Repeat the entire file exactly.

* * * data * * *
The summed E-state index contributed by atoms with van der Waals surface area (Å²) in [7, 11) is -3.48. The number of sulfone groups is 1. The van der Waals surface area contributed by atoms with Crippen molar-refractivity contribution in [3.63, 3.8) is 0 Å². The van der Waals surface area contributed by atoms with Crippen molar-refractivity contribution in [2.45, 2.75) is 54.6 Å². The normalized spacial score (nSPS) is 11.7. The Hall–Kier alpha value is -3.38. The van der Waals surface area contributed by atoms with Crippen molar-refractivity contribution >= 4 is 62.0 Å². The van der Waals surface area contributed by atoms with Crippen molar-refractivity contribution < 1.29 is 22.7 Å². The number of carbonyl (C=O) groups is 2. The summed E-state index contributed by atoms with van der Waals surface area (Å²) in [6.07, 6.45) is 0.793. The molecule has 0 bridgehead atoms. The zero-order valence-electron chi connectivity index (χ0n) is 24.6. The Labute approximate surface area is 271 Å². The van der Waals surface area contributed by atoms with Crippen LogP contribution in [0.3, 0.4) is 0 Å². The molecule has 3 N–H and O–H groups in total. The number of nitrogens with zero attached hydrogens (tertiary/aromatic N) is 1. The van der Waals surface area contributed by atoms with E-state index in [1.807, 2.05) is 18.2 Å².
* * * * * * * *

The summed E-state index contributed by atoms with van der Waals surface area (Å²) in [7, 11) is -3.48. The number of sulfone groups is 1. The van der Waals surface area contributed by atoms with Crippen molar-refractivity contribution in [3.63, 3.8) is 0 Å². The van der Waals surface area contributed by atoms with Crippen molar-refractivity contribution in [2.45, 2.75) is 54.6 Å². The normalized spacial score (nSPS) is 11.7. The Hall–Kier alpha value is -3.38. The van der Waals surface area contributed by atoms with Crippen molar-refractivity contribution >= 4 is 62.0 Å². The van der Waals surface area contributed by atoms with Crippen molar-refractivity contribution < 1.29 is 22.7 Å². The number of carbonyl (C=O) groups is 2. The summed E-state index contributed by atoms with van der Waals surface area (Å²) in [6.07, 6.45) is 0.793. The molecule has 0 bridgehead atoms. The zero-order valence-electron chi connectivity index (χ0n) is 24.6. The Labute approximate surface area is 271 Å². The van der Waals surface area contributed by atoms with Crippen LogP contribution in [0.3, 0.4) is 0 Å². The molecule has 3 N–H and O–H groups in total. The number of nitrogens with zero attached hydrogens (tertiary/aromatic N) is 1. The van der Waals surface area contributed by atoms with E-state index in [1.807, 2.05) is 18.2 Å².